The Museum is closing for its major refurbishment, the biggest single investment in its history. Not only will this put the Large Mansion into good heart for the future, but it will effectively create a completely new museum due to open in 2017. While it is sad to see the Museum closing, it is worth celebrating this exciting moment!
Following Vanda Foster’s retirement in the summer, two staff have been appointed for 6 months to support the refurbishment work. Project Curator, Julia Tubman, a conservator, and her assistant, Lucy Smith, a curator, will help to develop the interpretation scheme and oversee the removal of the collections from the Large Mansion. These will be going to a new long-term store off-site; this is being fitted out to provide suitable conditions for the collections, and will have room for volunteers to work on them and for groups to visit. The employment of the museum education team is being transferred to Ealing Council and they will continue to offer an education and events programme. They will be based in the Small Mansion, whose interior has been spruced up. They will be developing new areas of learning, creating workshops which encourage children to engage with aspects of local and national history, expanding the school loan box service and creating new online resources for local history study. Some staff have been re-deployed and we wish them well for the future.
Vanda Foster has been engaged as a freelance adviser to research images and information on the history of the Park and the Large Mansion for future interpretation. She says, “I have had chance to read numerous Rothschild letters and revisit oral histories from the Gunnersbury collections. I have dis-covered many interesting details about servants, food, gardens and the animals in the Park. And it appears that the Rothschild Archive had no idea that polo was played here!”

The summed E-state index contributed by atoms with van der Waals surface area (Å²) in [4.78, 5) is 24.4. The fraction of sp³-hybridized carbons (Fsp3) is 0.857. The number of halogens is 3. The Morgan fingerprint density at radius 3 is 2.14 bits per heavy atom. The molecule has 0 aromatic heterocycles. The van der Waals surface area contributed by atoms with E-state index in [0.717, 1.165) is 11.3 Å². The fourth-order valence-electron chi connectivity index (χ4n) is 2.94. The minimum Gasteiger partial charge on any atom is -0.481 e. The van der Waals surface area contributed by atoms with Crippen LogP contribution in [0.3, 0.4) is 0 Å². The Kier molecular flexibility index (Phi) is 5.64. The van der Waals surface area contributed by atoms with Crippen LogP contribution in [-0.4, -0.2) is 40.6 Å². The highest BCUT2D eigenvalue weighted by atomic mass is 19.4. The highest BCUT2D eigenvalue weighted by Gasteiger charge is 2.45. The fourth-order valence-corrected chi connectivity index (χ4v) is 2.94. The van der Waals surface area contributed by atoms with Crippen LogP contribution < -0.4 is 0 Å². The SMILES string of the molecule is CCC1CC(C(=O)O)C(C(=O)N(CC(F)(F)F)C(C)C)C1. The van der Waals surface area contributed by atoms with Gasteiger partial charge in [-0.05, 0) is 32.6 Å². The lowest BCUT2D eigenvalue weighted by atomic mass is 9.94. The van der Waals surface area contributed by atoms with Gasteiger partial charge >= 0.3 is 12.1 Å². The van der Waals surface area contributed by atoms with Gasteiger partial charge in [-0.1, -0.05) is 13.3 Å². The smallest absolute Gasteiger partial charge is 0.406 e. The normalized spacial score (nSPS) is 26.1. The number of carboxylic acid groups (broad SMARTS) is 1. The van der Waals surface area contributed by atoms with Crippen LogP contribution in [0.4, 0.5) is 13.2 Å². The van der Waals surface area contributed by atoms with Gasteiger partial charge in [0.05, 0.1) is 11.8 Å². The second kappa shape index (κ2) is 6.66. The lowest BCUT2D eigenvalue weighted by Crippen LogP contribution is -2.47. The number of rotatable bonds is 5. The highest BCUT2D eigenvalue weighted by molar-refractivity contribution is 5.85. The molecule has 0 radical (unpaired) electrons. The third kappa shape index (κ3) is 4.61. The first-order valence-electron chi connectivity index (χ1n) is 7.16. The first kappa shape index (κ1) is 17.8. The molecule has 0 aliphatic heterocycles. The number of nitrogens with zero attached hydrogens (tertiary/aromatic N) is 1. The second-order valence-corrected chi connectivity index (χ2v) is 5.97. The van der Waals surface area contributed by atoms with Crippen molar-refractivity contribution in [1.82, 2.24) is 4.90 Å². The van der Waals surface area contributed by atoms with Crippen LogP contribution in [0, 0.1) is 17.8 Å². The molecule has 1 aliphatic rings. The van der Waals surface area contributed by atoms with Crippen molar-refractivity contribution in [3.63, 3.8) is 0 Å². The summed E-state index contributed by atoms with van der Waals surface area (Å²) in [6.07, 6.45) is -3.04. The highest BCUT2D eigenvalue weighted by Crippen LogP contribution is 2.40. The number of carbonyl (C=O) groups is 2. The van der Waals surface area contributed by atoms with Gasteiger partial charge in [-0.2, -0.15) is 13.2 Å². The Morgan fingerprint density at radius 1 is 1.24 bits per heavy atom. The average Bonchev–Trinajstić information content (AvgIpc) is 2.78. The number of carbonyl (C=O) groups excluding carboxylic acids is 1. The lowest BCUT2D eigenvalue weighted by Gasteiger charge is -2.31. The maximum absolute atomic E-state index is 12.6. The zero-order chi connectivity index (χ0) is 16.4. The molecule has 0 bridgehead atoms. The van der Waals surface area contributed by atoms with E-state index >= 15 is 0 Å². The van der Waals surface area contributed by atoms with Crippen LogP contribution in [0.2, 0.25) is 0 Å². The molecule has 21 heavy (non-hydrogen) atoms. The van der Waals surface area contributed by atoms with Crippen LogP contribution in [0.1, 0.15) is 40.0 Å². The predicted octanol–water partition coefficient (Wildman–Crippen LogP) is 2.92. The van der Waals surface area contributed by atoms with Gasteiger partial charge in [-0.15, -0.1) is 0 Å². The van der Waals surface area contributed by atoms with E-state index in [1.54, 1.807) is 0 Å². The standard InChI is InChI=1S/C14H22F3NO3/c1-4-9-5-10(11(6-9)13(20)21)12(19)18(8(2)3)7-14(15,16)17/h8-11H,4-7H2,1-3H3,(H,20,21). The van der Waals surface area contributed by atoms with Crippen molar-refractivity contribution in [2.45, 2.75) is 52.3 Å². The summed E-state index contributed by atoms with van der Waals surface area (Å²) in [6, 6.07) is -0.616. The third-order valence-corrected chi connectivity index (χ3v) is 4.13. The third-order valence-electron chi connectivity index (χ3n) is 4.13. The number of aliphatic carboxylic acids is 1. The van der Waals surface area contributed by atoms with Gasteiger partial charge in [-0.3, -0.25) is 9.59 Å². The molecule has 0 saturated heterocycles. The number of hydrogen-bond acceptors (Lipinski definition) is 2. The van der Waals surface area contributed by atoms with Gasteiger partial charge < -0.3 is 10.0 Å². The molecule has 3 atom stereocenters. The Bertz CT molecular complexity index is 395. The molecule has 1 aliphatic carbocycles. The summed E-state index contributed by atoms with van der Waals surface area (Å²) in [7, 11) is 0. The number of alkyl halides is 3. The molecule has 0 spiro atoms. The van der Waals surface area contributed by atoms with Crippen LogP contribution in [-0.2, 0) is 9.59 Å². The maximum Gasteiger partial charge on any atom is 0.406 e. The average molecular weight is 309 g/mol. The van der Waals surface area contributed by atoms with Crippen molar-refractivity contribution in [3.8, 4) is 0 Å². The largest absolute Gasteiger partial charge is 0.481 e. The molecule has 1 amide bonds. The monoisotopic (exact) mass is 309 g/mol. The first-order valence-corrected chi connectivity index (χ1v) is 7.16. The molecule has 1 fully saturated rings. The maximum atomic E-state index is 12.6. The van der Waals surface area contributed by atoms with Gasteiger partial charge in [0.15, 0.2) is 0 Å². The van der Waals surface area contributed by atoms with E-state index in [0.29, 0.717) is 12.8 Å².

In addition, Vanda reports that “Jacqui Pearce, Heather Heath and Gunnersbury volunteer, John Marshall, organised a team of volunteers from local archaeology societies who have been working in the Dining Room on 100 boxes of sherds from Pinner, “temporarily” stored at Gunnersbury by the West London Archaeology Field Group. They have now been sorted, weighed and re-boxed; some items will be retained for the handling collection, some are going to the Museum of London Archaeology (MOLA) store in Mortimer Wheeler House. This has been useful experience for the volunteers and has found a home for what was a problem collection that did not belong to Gunnersbury”.
In relation to the Park, meetings have been held with English Heritage to develop proposals for the café and carriage building. The design team are creating drawings and specifications to send out to prospective contractors with relevant experience of heritage sites. In advance of the re-creation of the western half of the Horseshoe Pond, MOLA have excavated one side of its Middle Bridge to assess its condition; they found the mid 20th century concrete pond liner and sections of earlier concrete edgings.